The snowstorms that hit Utah this week marked a good start to rebuilding the state’s all-important mountain snowpack, dumping 1-2 feet of snow in some areas and considerably more in others.
But Utah is still behind, sitting at about 60% to 70% of what is considered median snowpack, according to Jim Steenburgh, a professor of atmospheric sciences at the University of Utah and an expert on mountain climate.
“What we really need is a multi-day storm cycle in the mountains to catch us back up to where we really want to be this time of year,” Steenburgh said.
Most of Utah remains in ‘extreme drought’
The latest report from the Utah Division of Water Resources, completed just before the big storm hit Tuesday night, showed that 78.71% of Utah remains in “extreme drought” conditions. Another 20.81% is in severe drought; 0.07% is in exceptional drought.
The snow water equivalent (how much water the snowpack would generate if melted) was at 2.8 inches as of Dec. 14. That’s 74% of the average for that date, and 18% of the average for peak snowpack, which usually occurs in early April.
This week’s storm did increase the danger of avalanches in the mountains — it is now “considerable” in the mountains near Salt Lake City, Logan, Ogden, Provo and Moab, as well as in the Uintas and the Skyline area, according to the Utah Avalanche Center.
But according to the National Weather Service, there is no precipitation in the forecast for Utah through Tuesday. The next chance for rain and snow is Wednesday — a storm that could break up the inversion that’s building in northern Utah’s valleys.
‘We lost a lot of it to sunshine’
Utah’s mountain snowpack was looking pretty good in October, when the state got 2-3 times its normal rainfall. Salt Lake City totaled 3.49 inches; it averages 1.26 inches.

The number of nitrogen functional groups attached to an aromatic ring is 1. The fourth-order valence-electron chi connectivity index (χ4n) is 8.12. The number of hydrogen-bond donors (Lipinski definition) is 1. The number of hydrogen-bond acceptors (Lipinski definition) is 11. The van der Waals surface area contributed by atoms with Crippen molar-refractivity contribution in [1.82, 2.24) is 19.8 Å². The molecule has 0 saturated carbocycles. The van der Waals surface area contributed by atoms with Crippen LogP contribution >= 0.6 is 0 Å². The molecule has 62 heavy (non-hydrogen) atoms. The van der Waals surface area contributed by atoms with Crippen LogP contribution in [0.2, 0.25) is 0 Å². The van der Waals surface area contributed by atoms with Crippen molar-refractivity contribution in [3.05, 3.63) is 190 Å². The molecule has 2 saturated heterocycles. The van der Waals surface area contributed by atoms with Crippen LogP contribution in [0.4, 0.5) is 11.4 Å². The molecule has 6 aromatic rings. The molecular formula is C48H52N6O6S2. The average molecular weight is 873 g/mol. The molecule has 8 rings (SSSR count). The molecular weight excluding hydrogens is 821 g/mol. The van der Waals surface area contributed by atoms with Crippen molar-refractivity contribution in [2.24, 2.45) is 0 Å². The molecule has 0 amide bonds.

“We were ahead of schedule,” David Church, the National Weather Service’s science and operations officer in Salt Lake City, said. “But then we got into November, and we didn’t have any [precipitation] for three or four weeks. That really set us back.”
So did higher than average temperatures. According to the Utah Division of Water Resources, the average temperature from Nov. 15-Dec. 14 was 4.8 degrees above normal, causing some of the snowpack to melt.
According to Church, Utah hit a record-low snowpack from about Dec. 1-9. A storm on Dec. 9 got the snowpack up to just below the 10th percentile. This week’s storms took the state to about the 20th percentile. (The 50th percentile would be average.)
“It’s kind of a bummer, because we had a decent amount of upper elevation snow in October. But we lost a lot of it to sunshine,” Steenburgh said. “So it’s kind of like a reset, where we’ve just started to build up the snowpack again, starting in early December.”
More runoff possible this season
It’s not all bad news: Soil moisture is 16% above average for this time of year. If that holds, it could mean more mountain runoff in reservoirs come spring and summer.
“Last year, we had record dry soils going into the winter,” Church said. “And then we put a below-average snowpack on top of that. So when that melted off, a large amount of that runoff just went into the soil.”
“Basically, the soil sucked up maybe about half of that moisture instead of it running off into the reservoirs,” he continued. “That was key for the drought to continue to worsen.”
Because of improved soil moisture, “We’re in a much better place than we were last year,” Church said. “Whatever snowpack we do build up this year will be much more efficient as it runs off the next year — running into the reservoirs and not just soaking into the soil.”
The snowpack usually doesn’t hit its peak until early April, when it begins to melt. That generally continues until June.
“From a water perspective, building snowpack in the mountains is one of the most important things,” Church said. “In a way, it acts like a reservoir for us — a frozen one.”
But that doesn’t mean that Utah’s valleys need to be buried under snow over and over again through the winter. “If it just rains in the valleys and then we keep a lot of good snowpack in the mountains, that would be fine,” Church said.
“Mountain snow and valley rain works,” Steenburgh, who goes by “Professor Powder” on Twitter, said with a laugh. “I like snow in the yard sometimes. But a 5,000-foot snow level means less shoveling and less wear-and-tear on my back, but I still get to go skiing. That’s kind of the dream scenario.”